There’s plenty for the whole family to enjoy in beautiful Bali where old traditions exist and religious processions and ceremonies are part of daily living.
Those in the know don’t recommend visiting Bali in January. It’s hot and humid, it rains and many Asians and Australians are on holiday, so resorts and beaches can be crowded. However, I was invited to attend a work function in Nusa Dua, South Bali and managed to convince my husband and youngest that a three-day visit to a country we had never been to would be worth the very long flight. Robyn, an intrepid traveller, took little convincing, but my husband required some work. The joy of landing on a not-yet-visited continent and experiencing vastly different landscapes, people, food and culture proved to be worth every minute of the round trip.
Scenery, religious fervour and driving
My travel book, Bali and Lombok (DK Eyewitness Travel) sets the scene: “Hilltops and mountain gods are both prominent in Balinese legend. The landscape of the islands has deeply influenced their cultural, political and economic life for thousands of years. Old traditions have persisted remarkably, despite the successive impacts of colonialism, political strife and the travel industry”.
Most of the Balinese are Hindu and we were in awe of their religious fervour. From offerings to processions – there seemed to be a ceremony on every street, every day.
On the subject of streets: driving in Bali is scary. Not only are there hundreds of motorbikes on every street corner, but there are sometimes as many as four or five passengers – often with groceries and even a caged white rabbit – perched atop.
Perfect family holiday venue
We escaped the mayhem of the roads for the sanctuary of the Club Med resort in Nusa Dua. Club Med Bali is not a resort; it’s more of a world on its own and offers the perfect holiday for families with award-winning children’s facilities. They know that parents want time to relax and they understand that young children and teenagers have very different holiday expectations. Qualified and enthusiastic G.Os® (“gentil organisers”) look after the children. They are young, enthusiastic and child-loving. Your children, provided with entertainment, naps, specially prepared meals and everyday comforts, play happily and safely while you relax at the pool or beach.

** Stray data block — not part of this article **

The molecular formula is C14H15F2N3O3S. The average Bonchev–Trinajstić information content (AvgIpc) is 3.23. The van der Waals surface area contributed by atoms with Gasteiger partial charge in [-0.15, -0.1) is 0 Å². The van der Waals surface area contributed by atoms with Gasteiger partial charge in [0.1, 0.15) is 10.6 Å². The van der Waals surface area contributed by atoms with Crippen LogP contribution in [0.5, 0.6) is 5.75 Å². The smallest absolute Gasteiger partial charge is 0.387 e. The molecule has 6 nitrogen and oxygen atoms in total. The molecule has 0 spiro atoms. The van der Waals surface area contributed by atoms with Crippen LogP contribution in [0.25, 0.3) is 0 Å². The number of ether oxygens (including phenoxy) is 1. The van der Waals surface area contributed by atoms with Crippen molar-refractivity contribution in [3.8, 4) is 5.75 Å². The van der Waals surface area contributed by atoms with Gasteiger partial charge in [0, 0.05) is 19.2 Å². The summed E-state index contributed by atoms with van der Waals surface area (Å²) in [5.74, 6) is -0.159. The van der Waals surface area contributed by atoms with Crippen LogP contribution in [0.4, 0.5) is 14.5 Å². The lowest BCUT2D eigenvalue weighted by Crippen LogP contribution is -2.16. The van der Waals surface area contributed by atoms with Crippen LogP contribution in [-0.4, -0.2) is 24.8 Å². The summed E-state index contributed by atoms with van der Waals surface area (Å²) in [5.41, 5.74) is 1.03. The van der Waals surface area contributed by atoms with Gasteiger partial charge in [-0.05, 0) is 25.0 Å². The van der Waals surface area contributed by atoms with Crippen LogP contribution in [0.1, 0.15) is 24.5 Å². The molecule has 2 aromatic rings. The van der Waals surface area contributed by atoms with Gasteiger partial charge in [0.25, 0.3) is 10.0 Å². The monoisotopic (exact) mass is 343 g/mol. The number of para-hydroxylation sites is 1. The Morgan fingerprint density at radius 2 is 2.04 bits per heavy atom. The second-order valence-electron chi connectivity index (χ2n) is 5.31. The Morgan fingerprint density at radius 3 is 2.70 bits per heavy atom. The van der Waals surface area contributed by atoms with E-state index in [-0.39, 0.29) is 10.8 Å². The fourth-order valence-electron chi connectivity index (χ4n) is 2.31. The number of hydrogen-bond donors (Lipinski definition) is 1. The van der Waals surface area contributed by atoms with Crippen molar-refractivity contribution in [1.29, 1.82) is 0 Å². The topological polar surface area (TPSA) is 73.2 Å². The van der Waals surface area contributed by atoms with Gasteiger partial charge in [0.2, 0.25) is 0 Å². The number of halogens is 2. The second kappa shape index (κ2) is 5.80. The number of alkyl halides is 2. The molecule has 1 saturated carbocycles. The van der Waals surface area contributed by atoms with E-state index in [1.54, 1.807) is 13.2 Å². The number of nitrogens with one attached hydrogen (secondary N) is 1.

For the older, somewhat fearless children who want to try out everything, the Mini Club offers amazing activities and adventures. Robyn took to snorkelling and the trapeze with some trepidation, but much enthusiasm, thoroughly enjoying them both. But, she was just as happy swimming in the sea or the huge swimming pool. While I visited the spa for its signature Four Hands treatment, my husband read on his lounger, knowing that Robyn’s safety was taken care of by two vigilant lifeguards, one at either end of the pool. When I saw the Australian moms going off to lunch leaving their children swimming in the pool (with their “rashies” on), I knew the lifeguards had to be good!
Freedom and excitement in a safe environment